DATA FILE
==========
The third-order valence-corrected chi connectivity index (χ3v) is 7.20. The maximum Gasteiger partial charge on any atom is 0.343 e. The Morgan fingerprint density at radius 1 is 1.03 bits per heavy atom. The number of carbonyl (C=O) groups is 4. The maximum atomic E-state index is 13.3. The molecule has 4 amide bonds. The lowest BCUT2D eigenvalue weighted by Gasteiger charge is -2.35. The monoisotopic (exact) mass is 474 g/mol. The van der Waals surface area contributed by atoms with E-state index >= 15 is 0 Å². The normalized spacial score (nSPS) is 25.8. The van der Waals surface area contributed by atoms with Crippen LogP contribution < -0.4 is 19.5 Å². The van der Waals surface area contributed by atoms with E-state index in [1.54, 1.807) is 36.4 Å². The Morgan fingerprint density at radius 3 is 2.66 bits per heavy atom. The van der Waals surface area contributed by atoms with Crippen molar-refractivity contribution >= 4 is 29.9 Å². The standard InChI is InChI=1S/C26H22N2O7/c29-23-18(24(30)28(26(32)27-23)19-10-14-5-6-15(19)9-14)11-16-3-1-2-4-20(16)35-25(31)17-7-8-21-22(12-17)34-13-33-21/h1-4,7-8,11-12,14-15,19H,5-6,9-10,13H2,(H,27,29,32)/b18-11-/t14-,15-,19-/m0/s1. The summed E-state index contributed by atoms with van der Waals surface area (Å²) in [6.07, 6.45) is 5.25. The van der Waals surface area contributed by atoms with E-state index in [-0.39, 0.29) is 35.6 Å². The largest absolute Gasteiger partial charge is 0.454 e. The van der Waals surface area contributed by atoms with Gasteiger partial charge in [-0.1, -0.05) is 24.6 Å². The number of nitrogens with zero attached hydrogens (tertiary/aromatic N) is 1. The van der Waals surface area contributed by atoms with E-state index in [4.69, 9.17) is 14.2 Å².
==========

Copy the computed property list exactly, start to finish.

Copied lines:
The third-order valence-corrected chi connectivity index (χ3v) is 7.20. The maximum Gasteiger partial charge on any atom is 0.343 e. The Morgan fingerprint density at radius 1 is 1.03 bits per heavy atom. The number of carbonyl (C=O) groups is 4. The maximum atomic E-state index is 13.3. The molecule has 4 amide bonds. The lowest BCUT2D eigenvalue weighted by Gasteiger charge is -2.35. The monoisotopic (exact) mass is 474 g/mol. The van der Waals surface area contributed by atoms with E-state index >= 15 is 0 Å². The normalized spacial score (nSPS) is 25.8. The van der Waals surface area contributed by atoms with Crippen LogP contribution < -0.4 is 19.5 Å². The van der Waals surface area contributed by atoms with E-state index in [1.54, 1.807) is 36.4 Å². The Morgan fingerprint density at radius 3 is 2.66 bits per heavy atom. The van der Waals surface area contributed by atoms with Crippen molar-refractivity contribution >= 4 is 29.9 Å². The standard InChI is InChI=1S/C26H22N2O7/c29-23-18(24(30)28(26(32)27-23)19-10-14-5-6-15(19)9-14)11-16-3-1-2-4-20(16)35-25(31)17-7-8-21-22(12-17)34-13-33-21/h1-4,7-8,11-12,14-15,19H,5-6,9-10,13H2,(H,27,29,32)/b18-11-/t14-,15-,19-/m0/s1. The summed E-state index contributed by atoms with van der Waals surface area (Å²) in [6.07, 6.45) is 5.25. The van der Waals surface area contributed by atoms with E-state index in [-0.39, 0.29) is 35.6 Å². The largest absolute Gasteiger partial charge is 0.454 e. The van der Waals surface area contributed by atoms with Gasteiger partial charge in [-0.1, -0.05) is 24.6 Å². The number of nitrogens with zero attached hydrogens (tertiary/aromatic N) is 1. The van der Waals surface area contributed by atoms with E-state index in [4.69, 9.17) is 14.2 Å².